Thursday, August 9, 2012

The Bliss of Traveling on Business

I just got back from 5 days at the Woods Hole Film Festival, where my feature film "In Montauk" won the Audience Award for Best Narrative Feature.   It was a great trip.  And now I'm going to tell you a secret.  I love to travel on business.  On film business, anyway.  Not that I have to do it that often.  Sure, I miss my kids, but there's something indulgent about waking up in the morning because I want to, not because I have to.  There's something freeing about getting back to my room at 3 am and not having to worry about whether or not I'll be awake enough in the morning to get the kids breakfast and get them off to camp.  It's quite a relief to be able to sit and talk to someone for hours without feeling like I'm neglecting the kids, or worse, having them say every two minutes "Come on, Mom! Are we going, yet?"  Or to do something completely spontaneously, like going sailing because I don't have anywhere else I have to be.  But then, when I finally come home, I'm greeted with hugs and kisses and questions.  "How was it?"  "Did you have fun?"  And then I remember that I actually like my kids.  I like to be around them.  Being there for them is a small price to pay for having them in my life.  Okay, it doesn't always feel like a small price, but one that's worth it.  Until my next trip.

Friday, May 18, 2012

Sign the Petition for more Diversity

Melissa Silverstein (my personal hero), blogger of Women & Hollywood has started a petition asking the jurors of Cannes to consider the lack of women in competition this year and to find ways to include more women directors. Over 1000 people have signed. Many more are needed.

Please take a moment to sign the petition.  It matters.

Wednesday, May 9, 2012

Some stats on Female Directors

I read a lot about women in Hollywood, at film festivals and in the independent film world and in the last few years as I've worked to make my first feature, I've become much more aware of some of the depressing statistics about women in the field. There is a yearly report put out by The Center for the study of Women in Televison & Film at San Diego State University called The Celluloid Ceiling. Here are some of the facts:

 - In 2011, women comprised 18% of all directors, executive producers, producers, writers, cinematographers, and editors working on the top 250 domestic grossing films. This represents an increase of 2 percentage points from 2010 and an increase of 1 percentage point from 1998. - Women accounted for 5% of directors, a decrease of 2 percentage points from 2010 and approximately half the percentage of women directors working in 1998.

- 38% of films employed 0 or 1 woman in the roles considered, 23% employed 2 women, 30% employed 3 to 5 women, and 7% employed 6 to 9 women.

One of the common arguments executives make against hiring women filmmakers is that their films won't make money. To that I add this statistic:

 - Examining the top 100 worldwide grossing films of 2007, the study found that when women and men filmmakers have similar budgets for their films, the resulting box office grosses are also similar. In other words, the sex of filmmakers does not determine box office grosses.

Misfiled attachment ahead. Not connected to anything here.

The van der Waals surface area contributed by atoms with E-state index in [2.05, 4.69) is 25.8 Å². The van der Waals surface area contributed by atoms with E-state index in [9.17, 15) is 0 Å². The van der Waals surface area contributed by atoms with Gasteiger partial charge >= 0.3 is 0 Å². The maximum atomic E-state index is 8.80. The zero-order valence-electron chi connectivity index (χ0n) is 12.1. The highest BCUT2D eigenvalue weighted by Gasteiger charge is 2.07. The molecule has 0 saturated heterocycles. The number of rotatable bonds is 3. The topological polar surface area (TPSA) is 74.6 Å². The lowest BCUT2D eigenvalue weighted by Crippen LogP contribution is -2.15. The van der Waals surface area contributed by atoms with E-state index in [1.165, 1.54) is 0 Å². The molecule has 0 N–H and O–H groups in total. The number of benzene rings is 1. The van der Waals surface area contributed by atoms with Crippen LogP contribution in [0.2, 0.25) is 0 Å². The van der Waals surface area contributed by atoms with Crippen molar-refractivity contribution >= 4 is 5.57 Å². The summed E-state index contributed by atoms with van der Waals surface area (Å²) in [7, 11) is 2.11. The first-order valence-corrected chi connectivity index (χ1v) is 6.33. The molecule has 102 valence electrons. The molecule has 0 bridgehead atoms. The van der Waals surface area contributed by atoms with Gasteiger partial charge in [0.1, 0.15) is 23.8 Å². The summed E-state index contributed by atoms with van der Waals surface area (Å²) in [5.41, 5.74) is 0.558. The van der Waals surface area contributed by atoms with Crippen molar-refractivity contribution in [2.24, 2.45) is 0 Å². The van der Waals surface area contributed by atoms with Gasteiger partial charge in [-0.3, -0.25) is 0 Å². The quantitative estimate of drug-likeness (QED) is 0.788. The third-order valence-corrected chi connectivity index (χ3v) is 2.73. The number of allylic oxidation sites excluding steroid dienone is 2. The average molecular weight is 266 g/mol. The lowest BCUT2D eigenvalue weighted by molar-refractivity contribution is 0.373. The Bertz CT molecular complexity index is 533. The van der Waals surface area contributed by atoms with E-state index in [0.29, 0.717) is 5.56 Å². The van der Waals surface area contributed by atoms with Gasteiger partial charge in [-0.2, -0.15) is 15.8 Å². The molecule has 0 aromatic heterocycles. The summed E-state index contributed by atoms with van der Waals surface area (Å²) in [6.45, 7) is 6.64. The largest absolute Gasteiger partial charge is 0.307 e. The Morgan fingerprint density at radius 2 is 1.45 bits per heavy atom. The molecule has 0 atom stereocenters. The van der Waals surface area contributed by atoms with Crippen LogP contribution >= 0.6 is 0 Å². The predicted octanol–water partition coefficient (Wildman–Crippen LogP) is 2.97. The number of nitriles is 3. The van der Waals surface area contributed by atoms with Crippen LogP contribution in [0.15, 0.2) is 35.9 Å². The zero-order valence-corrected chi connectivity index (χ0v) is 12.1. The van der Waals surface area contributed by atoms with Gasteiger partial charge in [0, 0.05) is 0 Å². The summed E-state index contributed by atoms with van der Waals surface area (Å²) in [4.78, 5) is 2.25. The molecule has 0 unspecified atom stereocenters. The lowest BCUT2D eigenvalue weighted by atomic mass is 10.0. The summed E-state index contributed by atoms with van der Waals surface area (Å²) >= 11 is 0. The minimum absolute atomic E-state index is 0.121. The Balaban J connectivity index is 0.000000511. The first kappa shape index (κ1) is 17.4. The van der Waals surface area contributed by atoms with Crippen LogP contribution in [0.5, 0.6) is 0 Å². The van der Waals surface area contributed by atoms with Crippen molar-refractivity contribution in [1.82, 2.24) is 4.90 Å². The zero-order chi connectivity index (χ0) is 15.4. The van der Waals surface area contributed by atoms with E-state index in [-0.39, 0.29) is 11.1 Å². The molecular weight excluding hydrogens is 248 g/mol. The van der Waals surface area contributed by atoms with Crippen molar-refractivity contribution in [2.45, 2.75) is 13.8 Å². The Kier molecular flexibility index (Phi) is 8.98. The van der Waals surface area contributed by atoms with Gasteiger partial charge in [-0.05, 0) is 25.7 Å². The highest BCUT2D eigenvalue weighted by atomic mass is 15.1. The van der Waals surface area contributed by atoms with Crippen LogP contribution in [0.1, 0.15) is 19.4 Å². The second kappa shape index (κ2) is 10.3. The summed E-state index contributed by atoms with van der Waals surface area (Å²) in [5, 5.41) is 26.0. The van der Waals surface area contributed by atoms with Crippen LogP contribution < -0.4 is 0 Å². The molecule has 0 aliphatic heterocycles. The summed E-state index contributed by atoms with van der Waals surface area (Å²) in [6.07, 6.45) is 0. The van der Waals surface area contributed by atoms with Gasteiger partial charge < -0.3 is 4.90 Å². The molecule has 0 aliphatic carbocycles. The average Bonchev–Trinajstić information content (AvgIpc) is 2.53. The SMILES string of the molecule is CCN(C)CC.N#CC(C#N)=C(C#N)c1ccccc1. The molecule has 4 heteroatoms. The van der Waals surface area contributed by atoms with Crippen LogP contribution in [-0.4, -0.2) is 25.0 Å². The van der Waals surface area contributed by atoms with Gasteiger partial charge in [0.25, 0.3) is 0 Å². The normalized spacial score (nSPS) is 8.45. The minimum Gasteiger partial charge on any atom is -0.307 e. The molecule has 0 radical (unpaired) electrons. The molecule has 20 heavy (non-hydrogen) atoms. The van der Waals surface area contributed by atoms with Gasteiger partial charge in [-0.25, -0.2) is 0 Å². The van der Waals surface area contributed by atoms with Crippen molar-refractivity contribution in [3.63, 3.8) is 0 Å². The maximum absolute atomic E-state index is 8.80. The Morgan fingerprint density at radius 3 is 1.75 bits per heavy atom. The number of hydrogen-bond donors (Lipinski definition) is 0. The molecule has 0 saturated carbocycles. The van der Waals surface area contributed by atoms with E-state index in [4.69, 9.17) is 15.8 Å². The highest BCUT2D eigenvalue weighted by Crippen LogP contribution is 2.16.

As a female director I find these statistics depressing.  As the mother of a girl, I find them distressing.  You may say it doesn't matter whether a man or a woman directs a film, what matters is the quality.  But all films are not created equal.  When women work behind-the-scenes, the number of on-screen women increases.  And more on-screen women means more diversity in the women depicted.  I want my daughter to see herself reflected onscreen, to see roles to aspire to, even to see imperfect women and girls who make mistakes and make fools of themselves.  And I want my son to see women as more than eye-candy. The Geena Davis Institute has done numerous studies on gender disparity in media and what it's teaching our children.

You may ask yourself how you can make a difference.  I'm voting for female filmmakers with my box-office dollars.  The last few films I saw at the theater were female-directed or female-centric.  How to find these films?

Here are some great blogs to help:

Women & Hollywood by Melissa Silverstein (my old standby)
Bitch Flicks - feminist film reviews
Thelma Adams on Reel Women - recently discovered

Go out and find your feminine side!  And let me know if you have any great blogs or sites to add to this list.

Sunday, March 25, 2012

Just Do It at Women & Hollywood

I've been thinking a lot lately about how long I waited for someone to give me permission to make a film. It took me a long time to realize that it was something that I just needed to do with whatever resources I had. You can read about it at Women & Hollywood where I provided a guest post to Melissa Silverstein's blog at IndieWire.

Thursday, March 8, 2012

Women's Film Festivals

After my last rant, um, I mean, post, I realized that I need to get out there and find my audience. Women are my primary target for "In Montauk" and therefore I need to do more investigation on that front. So imagine my excitement when I discovered a list of International Women's Film Festivals on Marian Evan's blog, Wellywood Woman. She includes festivals from all around the world, including several that I've never heard of. We met on twitter (@devt), and connected in the comments section of Melissa Silverstein's blog, Women & Hollywood on IndieWire. Marian is a fabulous resource for female filmmakers. I feel the beginnings of a new online community coming on!

Monday, March 5, 2012

Naked Filmmaking